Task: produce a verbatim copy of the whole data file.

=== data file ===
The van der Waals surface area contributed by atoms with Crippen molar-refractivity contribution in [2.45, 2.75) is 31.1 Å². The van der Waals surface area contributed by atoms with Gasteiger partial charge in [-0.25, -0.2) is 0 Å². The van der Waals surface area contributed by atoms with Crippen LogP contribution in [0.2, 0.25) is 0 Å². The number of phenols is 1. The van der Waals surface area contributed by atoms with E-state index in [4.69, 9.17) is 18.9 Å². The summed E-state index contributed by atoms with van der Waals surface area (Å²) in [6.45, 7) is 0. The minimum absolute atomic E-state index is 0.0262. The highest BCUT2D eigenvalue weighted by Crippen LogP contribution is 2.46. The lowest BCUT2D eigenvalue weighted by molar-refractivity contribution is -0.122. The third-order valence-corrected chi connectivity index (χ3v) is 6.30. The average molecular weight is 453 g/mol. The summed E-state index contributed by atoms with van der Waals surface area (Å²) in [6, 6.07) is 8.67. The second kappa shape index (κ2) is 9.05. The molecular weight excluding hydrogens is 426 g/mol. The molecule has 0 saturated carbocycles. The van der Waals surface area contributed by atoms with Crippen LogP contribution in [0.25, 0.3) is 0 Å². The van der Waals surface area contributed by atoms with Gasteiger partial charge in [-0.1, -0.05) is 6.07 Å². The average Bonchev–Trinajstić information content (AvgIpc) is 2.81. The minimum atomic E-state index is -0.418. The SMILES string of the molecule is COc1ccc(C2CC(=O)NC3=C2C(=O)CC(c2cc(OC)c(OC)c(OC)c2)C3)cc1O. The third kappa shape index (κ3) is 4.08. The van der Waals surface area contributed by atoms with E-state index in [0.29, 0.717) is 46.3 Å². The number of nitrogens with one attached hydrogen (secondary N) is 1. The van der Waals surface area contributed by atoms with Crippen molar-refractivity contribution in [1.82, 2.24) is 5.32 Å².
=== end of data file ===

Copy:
The van der Waals surface area contributed by atoms with Crippen molar-refractivity contribution in [2.45, 2.75) is 31.1 Å². The van der Waals surface area contributed by atoms with Gasteiger partial charge in [-0.25, -0.2) is 0 Å². The van der Waals surface area contributed by atoms with Crippen LogP contribution in [0.2, 0.25) is 0 Å². The number of phenols is 1. The van der Waals surface area contributed by atoms with E-state index in [4.69, 9.17) is 18.9 Å². The summed E-state index contributed by atoms with van der Waals surface area (Å²) in [6.45, 7) is 0. The minimum absolute atomic E-state index is 0.0262. The highest BCUT2D eigenvalue weighted by Crippen LogP contribution is 2.46. The lowest BCUT2D eigenvalue weighted by molar-refractivity contribution is -0.122. The third-order valence-corrected chi connectivity index (χ3v) is 6.30. The average molecular weight is 453 g/mol. The summed E-state index contributed by atoms with van der Waals surface area (Å²) in [6, 6.07) is 8.67. The second kappa shape index (κ2) is 9.05. The molecular weight excluding hydrogens is 426 g/mol. The molecule has 0 saturated carbocycles. The van der Waals surface area contributed by atoms with Crippen LogP contribution in [0.25, 0.3) is 0 Å². The van der Waals surface area contributed by atoms with Gasteiger partial charge in [-0.1, -0.05) is 6.07 Å². The average Bonchev–Trinajstić information content (AvgIpc) is 2.81. The minimum atomic E-state index is -0.418. The SMILES string of the molecule is COc1ccc(C2CC(=O)NC3=C2C(=O)CC(c2cc(OC)c(OC)c(OC)c2)C3)cc1O. The third kappa shape index (κ3) is 4.08. The van der Waals surface area contributed by atoms with E-state index in [0.29, 0.717) is 46.3 Å². The number of nitrogens with one attached hydrogen (secondary N) is 1. The van der Waals surface area contributed by atoms with Crippen molar-refractivity contribution in [1.82, 2.24) is 5.32 Å².